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There are many questions on this site which have to do with "what happens when two neurons have the same weights/biases" and I am not asking about that.

However, it is occasionally the case that a simple network will converge to a state where two of the neurons have the same weights and biases up to scalar multiplication, representing the same hyperplane dividing the outputs of the previous layer. Are there current methods which avoid this scenario, and is it desirable to avoid this scenario?

I don't believe regularization would prevent this, since this "degenerate weight state" would not lead to overfitting.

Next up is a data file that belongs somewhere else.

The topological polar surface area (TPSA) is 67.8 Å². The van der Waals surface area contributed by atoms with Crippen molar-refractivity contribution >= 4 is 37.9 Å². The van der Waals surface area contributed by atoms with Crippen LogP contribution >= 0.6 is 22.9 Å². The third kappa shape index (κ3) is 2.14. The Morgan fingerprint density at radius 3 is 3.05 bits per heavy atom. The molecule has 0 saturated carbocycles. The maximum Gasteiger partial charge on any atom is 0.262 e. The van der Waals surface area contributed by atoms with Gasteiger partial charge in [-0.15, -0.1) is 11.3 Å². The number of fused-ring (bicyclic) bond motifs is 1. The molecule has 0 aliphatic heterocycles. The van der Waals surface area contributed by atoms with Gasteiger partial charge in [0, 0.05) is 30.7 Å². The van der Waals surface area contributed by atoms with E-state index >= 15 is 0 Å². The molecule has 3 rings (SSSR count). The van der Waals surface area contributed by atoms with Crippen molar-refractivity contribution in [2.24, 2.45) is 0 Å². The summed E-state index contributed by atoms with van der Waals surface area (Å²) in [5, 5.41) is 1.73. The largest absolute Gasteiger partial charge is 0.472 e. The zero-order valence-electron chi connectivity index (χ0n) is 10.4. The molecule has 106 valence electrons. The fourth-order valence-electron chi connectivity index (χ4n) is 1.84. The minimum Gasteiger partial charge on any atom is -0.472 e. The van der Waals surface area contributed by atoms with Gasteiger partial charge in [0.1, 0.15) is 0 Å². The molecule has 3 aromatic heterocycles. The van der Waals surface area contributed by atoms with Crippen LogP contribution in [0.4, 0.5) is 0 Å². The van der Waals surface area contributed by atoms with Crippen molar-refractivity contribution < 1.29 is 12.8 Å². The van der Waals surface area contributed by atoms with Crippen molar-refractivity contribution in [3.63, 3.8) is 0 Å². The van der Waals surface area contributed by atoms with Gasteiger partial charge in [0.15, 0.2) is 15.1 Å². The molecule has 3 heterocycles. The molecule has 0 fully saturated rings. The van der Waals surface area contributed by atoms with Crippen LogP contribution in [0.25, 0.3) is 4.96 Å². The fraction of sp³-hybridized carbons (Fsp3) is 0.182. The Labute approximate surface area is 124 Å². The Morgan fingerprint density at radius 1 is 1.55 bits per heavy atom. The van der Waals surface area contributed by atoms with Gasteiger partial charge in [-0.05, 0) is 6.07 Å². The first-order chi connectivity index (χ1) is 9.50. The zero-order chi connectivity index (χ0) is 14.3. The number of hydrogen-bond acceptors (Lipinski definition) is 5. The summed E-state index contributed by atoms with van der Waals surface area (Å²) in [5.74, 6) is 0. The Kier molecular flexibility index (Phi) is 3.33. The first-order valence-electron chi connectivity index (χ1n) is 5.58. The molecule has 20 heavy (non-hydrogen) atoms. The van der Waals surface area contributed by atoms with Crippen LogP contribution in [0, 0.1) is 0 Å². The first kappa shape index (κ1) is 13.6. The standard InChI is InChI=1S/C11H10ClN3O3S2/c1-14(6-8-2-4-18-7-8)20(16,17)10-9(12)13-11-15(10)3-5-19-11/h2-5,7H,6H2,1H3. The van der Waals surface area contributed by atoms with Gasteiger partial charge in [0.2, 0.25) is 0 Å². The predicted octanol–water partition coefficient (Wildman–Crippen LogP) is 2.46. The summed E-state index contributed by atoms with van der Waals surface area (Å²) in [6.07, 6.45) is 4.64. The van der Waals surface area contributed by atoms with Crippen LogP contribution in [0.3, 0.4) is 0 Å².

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This might occur due to poor initialization of network weights or some other reason; and it's, in general, desirable to prevent it since you're wasting network resources. Dropout directly addresses this problem (along with and many others), since it randomly shuts down some of the neurons, breaking up the symmetry. A related, but not the same problem in literature is co-adaptation, where dropout has been shown to be successful. The [complex] co-adaptation is a harder one to tackle with, where a group of neurons learn such that they might cancel each others' effects, or be highly dependent on each others' outputs. Learning same weights/biases could be just a subset of this wider issue; where dropout should be useful addressing it in my opinion.

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